Notes from my bookshelf #5: The Girl in the Red Coat

Yes, followers, the book review returns. This one is slightly different, however. As an ex-Curtis Brown writing course student myself, I always feel obliged to read all of the offerings from my fellow students who have been lucky enough to secure publishing contracts. I admit that this is a bittersweet pursuit, swinging between feelings of hope that if they can, maybe I can too, through to pangs of envy that they got there first, dammit. So I came at The Girl in the Red Coat determined to read it as a show of solidarity more than because I wanted to read a good yarn, as is usually my motivation.

I expected a story loosely based on Red Riding Hood about a lost girl. What I wasn’t expecting was to be completely captivated and haunted by the story in equal measures, and totally caught up in the mother’s suffering and the daughter’s determined spirit.

Similar to other offerings from ex-CB students (such as The Miniaturist, for instance), it is a beautifully written book, which is testament to the team at Curtis Brown and the course tutors who helped us to fine-tune our ideas into workable manuscripts. But this novel goes beyond beautifully crafted syntax and imagery. It is rich with layers of mystery and cleverly dotted with all things red. Carmel is a constructed as the kind of daughter we would all want to have, independent and strong despite the situation in which she finds herself. The mother had me crying on more than one occasion and I empathised with her sense of loss and helplessness.

Parallel to this is Carmel’s “special gift” and why she was chosen by her captor, with the different strands of plot knitting together to form a narrative constructed like a dialogue between the daughter and the mother, as though they are talking just to each other, the bond never broken.

I read it in two days, couldn’t put it down until I had found out what had happened and there are very few books of late that I have connected with so strongly. Do yourself a favour and read it.

Ah, the memories… or not

Yesterday, while scrabbling around in the attic for my old school copy of “Macbeth” for my daughter, I came across a dusty box containing my old diaries. For most of my high school years, I wrote every thought, feeling and angst-ridden memory down on those pages, so you can imagine how heavy the box was when I wrestled it down the rickety stepladder.

What quickly became apparent, apart from the melodrama that goes hand in hand with being a teenager, was that a fair-size portion of it I just do not remember. Some Big Events – the school disco; the first broken heart; exam time – are still riding high in my consciousness, but the day-to-day stuff that I spent so much time agonising (and crying) over seems to have been wiped from memory. Probably for my sanity.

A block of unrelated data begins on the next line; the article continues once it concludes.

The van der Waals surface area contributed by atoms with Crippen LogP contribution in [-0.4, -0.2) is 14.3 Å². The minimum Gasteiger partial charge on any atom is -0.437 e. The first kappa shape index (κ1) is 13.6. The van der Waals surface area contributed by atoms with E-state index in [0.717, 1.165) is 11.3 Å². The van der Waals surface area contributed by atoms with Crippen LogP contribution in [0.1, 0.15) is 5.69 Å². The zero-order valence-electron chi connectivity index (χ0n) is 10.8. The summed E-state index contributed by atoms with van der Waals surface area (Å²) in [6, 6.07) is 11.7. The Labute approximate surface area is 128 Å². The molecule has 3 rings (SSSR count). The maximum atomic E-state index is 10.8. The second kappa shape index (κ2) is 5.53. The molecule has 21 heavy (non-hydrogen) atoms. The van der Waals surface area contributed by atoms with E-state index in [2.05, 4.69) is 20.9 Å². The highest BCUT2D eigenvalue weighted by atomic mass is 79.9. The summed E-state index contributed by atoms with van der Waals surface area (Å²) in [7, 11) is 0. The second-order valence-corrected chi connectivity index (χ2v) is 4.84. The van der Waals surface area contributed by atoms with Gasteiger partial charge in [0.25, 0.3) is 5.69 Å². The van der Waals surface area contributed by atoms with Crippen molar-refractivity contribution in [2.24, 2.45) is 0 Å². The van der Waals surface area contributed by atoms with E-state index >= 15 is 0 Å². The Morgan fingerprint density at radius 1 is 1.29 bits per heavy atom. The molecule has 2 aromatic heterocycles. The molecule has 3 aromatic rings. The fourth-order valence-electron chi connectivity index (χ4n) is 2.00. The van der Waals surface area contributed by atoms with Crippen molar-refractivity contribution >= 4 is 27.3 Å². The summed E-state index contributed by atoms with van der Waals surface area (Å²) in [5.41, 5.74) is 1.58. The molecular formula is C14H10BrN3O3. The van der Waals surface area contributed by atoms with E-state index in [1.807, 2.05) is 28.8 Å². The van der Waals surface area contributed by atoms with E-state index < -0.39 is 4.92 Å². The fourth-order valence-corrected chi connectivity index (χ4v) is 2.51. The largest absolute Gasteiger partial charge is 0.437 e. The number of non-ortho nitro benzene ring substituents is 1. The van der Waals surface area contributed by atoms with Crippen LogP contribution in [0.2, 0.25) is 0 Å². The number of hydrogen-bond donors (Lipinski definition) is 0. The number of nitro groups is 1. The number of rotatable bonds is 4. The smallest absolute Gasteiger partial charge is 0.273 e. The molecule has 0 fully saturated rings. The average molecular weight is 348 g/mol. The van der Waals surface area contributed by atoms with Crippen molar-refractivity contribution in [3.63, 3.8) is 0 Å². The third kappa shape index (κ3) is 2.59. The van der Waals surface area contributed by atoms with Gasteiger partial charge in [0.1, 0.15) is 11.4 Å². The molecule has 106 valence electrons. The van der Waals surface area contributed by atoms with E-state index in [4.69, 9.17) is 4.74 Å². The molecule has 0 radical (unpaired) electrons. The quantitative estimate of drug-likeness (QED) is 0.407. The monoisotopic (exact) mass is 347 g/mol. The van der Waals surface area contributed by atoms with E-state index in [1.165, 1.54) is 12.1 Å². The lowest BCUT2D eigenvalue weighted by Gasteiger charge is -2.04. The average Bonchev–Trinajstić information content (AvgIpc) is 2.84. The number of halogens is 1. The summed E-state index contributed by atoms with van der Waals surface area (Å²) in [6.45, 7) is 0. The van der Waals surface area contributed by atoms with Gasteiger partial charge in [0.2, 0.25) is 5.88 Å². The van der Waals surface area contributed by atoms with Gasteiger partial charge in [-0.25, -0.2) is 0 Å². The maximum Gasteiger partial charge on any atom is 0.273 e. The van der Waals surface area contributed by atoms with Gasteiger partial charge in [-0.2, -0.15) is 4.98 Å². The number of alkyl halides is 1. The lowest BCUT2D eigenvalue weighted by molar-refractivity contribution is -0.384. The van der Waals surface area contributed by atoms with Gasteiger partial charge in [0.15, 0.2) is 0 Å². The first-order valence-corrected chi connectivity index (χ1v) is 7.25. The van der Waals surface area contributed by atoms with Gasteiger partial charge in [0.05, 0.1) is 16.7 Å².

Paging through, I started thinking about what I have chosen to remember – and, more importantly, what I have chosen to forget. For instance, if you ask me to sing the lyrics to any number of the songs I listened to back then in the good old eighties, I can word for word (but not necessarily in tune). I can still remember my old home phone number and the phone numbers of some of my friends (in the days before mobile phone contact lists); the names of my best and worst teachers, and various acquaintances from primary school and their siblings; the bubble skirts, long jumpers and lime eyeshadow I wore to a number of discos; the taste of the chips with a curry sauce splash from Liu’s, the Chinese takeaway at the end of our road; how much a quarter of rhubarb and custard sweets cost out of my dinner money on the way home from school; even the number of the bus I used to take.

However, when it comes to my present life, I struggle to remember the names of my children on a daily basis. I often find myself telling them off for something or other and calling them by the wrong name, which always takes the sting out of my wrath when they hear their mother stumbling over who it is she is supposed to be chastising.

The other day I walked into the kitchen, went clockwise around the island, only to find myself back where I started and none the wiser as to why I was there in the first place. I then went anti-clockwise in case that would help, was still none the wiser and went back upstairs. Only then did I remember what it was I had wanted (a cup of tea and a chocolate digestive).

There are other things that I can’t remember that would be quite useful to know, like how we did long division or algebra at school. Nor can I remember the date of the Battle of Hastings, which order the kings and queens reigned in or how many terms of office Margaret Thatcher had in the end. And there is always one of the seven dwarves I can’t name.

I’m not going to dwell unduly on this though. I will embrace it for what it is: a sign that I shouldn’t have any more children if I have a hope in hell of remembering who they are and that I’m rubbish at pub quizzes unless the questions feature 80s pop lyrics or the bus timetable for the No34 through Bedlington.